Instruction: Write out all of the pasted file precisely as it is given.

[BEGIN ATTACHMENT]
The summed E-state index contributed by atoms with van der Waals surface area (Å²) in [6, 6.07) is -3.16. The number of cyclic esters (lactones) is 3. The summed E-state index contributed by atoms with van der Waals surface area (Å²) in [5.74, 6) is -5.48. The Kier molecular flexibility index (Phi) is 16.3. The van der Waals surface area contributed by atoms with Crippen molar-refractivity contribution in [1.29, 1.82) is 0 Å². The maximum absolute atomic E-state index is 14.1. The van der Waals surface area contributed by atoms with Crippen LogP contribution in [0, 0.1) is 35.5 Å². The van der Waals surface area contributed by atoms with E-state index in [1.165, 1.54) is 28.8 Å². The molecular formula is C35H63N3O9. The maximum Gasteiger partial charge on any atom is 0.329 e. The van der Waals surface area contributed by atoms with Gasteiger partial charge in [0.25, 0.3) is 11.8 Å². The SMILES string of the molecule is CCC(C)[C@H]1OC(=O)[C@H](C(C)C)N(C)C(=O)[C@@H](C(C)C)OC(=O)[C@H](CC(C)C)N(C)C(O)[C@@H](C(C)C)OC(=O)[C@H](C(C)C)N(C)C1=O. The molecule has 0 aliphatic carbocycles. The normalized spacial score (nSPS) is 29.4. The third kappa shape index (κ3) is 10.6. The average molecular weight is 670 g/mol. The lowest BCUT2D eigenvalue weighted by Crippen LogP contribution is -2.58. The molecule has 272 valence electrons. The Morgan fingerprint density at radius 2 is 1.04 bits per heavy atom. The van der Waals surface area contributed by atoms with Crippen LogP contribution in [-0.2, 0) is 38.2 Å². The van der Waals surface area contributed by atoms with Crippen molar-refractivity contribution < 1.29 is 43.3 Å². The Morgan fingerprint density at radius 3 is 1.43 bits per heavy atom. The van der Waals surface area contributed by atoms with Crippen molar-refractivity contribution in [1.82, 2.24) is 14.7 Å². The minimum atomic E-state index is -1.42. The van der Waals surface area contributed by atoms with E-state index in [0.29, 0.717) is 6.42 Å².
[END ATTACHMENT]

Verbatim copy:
The summed E-state index contributed by atoms with van der Waals surface area (Å²) in [6, 6.07) is -3.16. The number of cyclic esters (lactones) is 3. The summed E-state index contributed by atoms with van der Waals surface area (Å²) in [5.74, 6) is -5.48. The Kier molecular flexibility index (Phi) is 16.3. The van der Waals surface area contributed by atoms with Crippen molar-refractivity contribution in [1.29, 1.82) is 0 Å². The maximum absolute atomic E-state index is 14.1. The van der Waals surface area contributed by atoms with Crippen LogP contribution in [0, 0.1) is 35.5 Å². The van der Waals surface area contributed by atoms with E-state index in [1.165, 1.54) is 28.8 Å². The molecular formula is C35H63N3O9. The maximum Gasteiger partial charge on any atom is 0.329 e. The van der Waals surface area contributed by atoms with Gasteiger partial charge in [0.25, 0.3) is 11.8 Å². The SMILES string of the molecule is CCC(C)[C@H]1OC(=O)[C@H](C(C)C)N(C)C(=O)[C@@H](C(C)C)OC(=O)[C@H](CC(C)C)N(C)C(O)[C@@H](C(C)C)OC(=O)[C@H](C(C)C)N(C)C1=O. The molecule has 0 aliphatic carbocycles. The normalized spacial score (nSPS) is 29.4. The third kappa shape index (κ3) is 10.6. The average molecular weight is 670 g/mol. The lowest BCUT2D eigenvalue weighted by Crippen LogP contribution is -2.58. The molecule has 272 valence electrons. The Morgan fingerprint density at radius 2 is 1.04 bits per heavy atom. The van der Waals surface area contributed by atoms with Crippen LogP contribution in [-0.2, 0) is 38.2 Å². The van der Waals surface area contributed by atoms with Crippen molar-refractivity contribution < 1.29 is 43.3 Å². The Morgan fingerprint density at radius 3 is 1.43 bits per heavy atom. The van der Waals surface area contributed by atoms with Crippen molar-refractivity contribution in [1.82, 2.24) is 14.7 Å². The minimum atomic E-state index is -1.42. The van der Waals surface area contributed by atoms with E-state index in [0.29, 0.717) is 6.42 Å².